Not Everyone liked Pilgrimages
As the RTHL team goes through catalogues in search of Latin works about the Holy Land written during the crusades, one often comes across interesting things. During the crusades, pilgrimage guides devoted to the Holy Land were a very popular genre. They were often written by travelers who occasionally reused material from earlier accounts. One such text is found in a thirteenth-century manuscript preserved at the British Library in London (MS Harley 2333). As its size would suggest - 142 x 97 mm - it is likely that this very manuscript was taken on pilgrimage to the Levant. In it, we can find a description (fols. 37v-78v) of the sites which a pilgrim would normally visit. It is headed by the rubric Peregrinaciones in ecclesiam Ste. Marie Bethleem and, together with descriptions and prayers to be said at each site, it contains a list of indulgences.
Accounts like this, however, were not appreciated the same way hundreds of years later. In the 1808 catalogue of the Harleian manuscripts in the then British Museum, the cataloguer left the following, bitter, remark:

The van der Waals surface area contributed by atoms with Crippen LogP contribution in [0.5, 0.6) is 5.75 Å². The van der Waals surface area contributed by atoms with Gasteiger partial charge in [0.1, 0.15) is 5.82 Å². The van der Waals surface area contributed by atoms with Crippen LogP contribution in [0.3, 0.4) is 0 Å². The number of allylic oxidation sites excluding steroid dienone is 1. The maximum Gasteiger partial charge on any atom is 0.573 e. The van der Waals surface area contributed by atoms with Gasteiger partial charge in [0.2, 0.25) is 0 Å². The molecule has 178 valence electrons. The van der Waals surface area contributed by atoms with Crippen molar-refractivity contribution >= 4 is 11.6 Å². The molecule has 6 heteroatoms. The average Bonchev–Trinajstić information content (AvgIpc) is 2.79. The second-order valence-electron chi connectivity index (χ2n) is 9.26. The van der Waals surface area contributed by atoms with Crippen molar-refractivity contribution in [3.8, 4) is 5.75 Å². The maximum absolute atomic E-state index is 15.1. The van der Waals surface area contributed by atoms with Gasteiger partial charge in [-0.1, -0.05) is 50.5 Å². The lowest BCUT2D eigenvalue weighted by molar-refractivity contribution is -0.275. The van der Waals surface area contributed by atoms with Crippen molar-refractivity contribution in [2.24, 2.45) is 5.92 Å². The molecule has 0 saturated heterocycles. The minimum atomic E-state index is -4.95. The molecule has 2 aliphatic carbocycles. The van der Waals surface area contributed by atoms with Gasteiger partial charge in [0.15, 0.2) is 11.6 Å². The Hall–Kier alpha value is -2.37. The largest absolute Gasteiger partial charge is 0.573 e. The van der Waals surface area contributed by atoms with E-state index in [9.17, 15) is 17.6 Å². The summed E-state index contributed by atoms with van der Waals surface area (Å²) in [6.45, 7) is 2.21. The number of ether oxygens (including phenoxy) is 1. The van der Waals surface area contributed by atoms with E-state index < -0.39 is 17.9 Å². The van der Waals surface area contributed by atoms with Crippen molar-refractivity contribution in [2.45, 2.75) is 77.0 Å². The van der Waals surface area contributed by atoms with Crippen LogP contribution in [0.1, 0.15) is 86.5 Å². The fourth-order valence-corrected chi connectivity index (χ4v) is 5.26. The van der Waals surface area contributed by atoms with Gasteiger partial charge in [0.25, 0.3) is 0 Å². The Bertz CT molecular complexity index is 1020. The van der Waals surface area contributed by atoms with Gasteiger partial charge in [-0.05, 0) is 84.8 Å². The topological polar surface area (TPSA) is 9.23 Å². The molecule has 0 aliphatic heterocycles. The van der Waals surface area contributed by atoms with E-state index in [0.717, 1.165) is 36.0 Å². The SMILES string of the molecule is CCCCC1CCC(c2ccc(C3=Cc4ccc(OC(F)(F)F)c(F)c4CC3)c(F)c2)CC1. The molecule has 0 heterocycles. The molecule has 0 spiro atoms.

“A paper Book in 12mo. written as I suppose, by one of those Friers who, in times of Popery, used to inveigle people to saunter, & squander away their time & money in unnecessary Voiages to Jerusalem; leaving these Thieves behind with the Government of their Wives, Familes, & Estates; to their great Loss, if not Destruction.” 1
This short comment is not just a reflection of anti-catholic sentiment in early nineteenth-century England. It also evokes similar medieval criticisms of pilgrimage, such as the one found in Marsilius of Padua’s Defensor minor (chapter 7) where, among other things, Marsilius declares that:
“Regarding pilgrimages […] I say that these can be meritorious. But I would nevertheless add that if the same worldly goods or riches which a person spends to do the foregoing would be distributed to the poor […] or on account of the defence of the republic when necessity threatens it, then such an act merits forgiveness before God a hundred times more than the aforementioned visitation of shrines on account of reverence for saints.” 2
Remarks like these make us wonder: how will others look at our own work on pilgrimage literature hundreds of years from now?3